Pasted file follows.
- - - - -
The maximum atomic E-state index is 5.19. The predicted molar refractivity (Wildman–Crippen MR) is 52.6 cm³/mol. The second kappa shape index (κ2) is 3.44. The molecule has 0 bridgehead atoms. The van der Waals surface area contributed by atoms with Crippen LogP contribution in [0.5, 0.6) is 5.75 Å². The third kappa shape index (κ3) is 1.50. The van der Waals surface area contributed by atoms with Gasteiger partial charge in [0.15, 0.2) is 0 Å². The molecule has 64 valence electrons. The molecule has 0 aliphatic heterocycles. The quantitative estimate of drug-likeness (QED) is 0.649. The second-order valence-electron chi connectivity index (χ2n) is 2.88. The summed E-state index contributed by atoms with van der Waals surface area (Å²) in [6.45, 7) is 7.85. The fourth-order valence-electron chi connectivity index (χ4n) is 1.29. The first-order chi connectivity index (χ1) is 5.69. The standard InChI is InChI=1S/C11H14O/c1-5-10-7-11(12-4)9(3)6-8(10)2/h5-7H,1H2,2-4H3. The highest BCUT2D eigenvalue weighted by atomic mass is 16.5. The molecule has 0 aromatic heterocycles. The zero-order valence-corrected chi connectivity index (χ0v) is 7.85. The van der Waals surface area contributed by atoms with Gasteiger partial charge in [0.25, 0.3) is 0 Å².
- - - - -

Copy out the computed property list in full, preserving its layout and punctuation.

The maximum atomic E-state index is 5.19. The predicted molar refractivity (Wildman–Crippen MR) is 52.6 cm³/mol. The second kappa shape index (κ2) is 3.44. The molecule has 0 bridgehead atoms. The van der Waals surface area contributed by atoms with Crippen LogP contribution in [0.5, 0.6) is 5.75 Å². The third kappa shape index (κ3) is 1.50. The van der Waals surface area contributed by atoms with Gasteiger partial charge in [0.15, 0.2) is 0 Å². The molecule has 64 valence electrons. The molecule has 0 aliphatic heterocycles. The quantitative estimate of drug-likeness (QED) is 0.649. The second-order valence-electron chi connectivity index (χ2n) is 2.88. The summed E-state index contributed by atoms with van der Waals surface area (Å²) in [6.45, 7) is 7.85. The fourth-order valence-electron chi connectivity index (χ4n) is 1.29. The first-order chi connectivity index (χ1) is 5.69. The standard InChI is InChI=1S/C11H14O/c1-5-10-7-11(12-4)9(3)6-8(10)2/h5-7H,1H2,2-4H3. The highest BCUT2D eigenvalue weighted by atomic mass is 16.5. The molecule has 0 aromatic heterocycles. The zero-order valence-corrected chi connectivity index (χ0v) is 7.85. The van der Waals surface area contributed by atoms with Gasteiger partial charge in [0.25, 0.3) is 0 Å².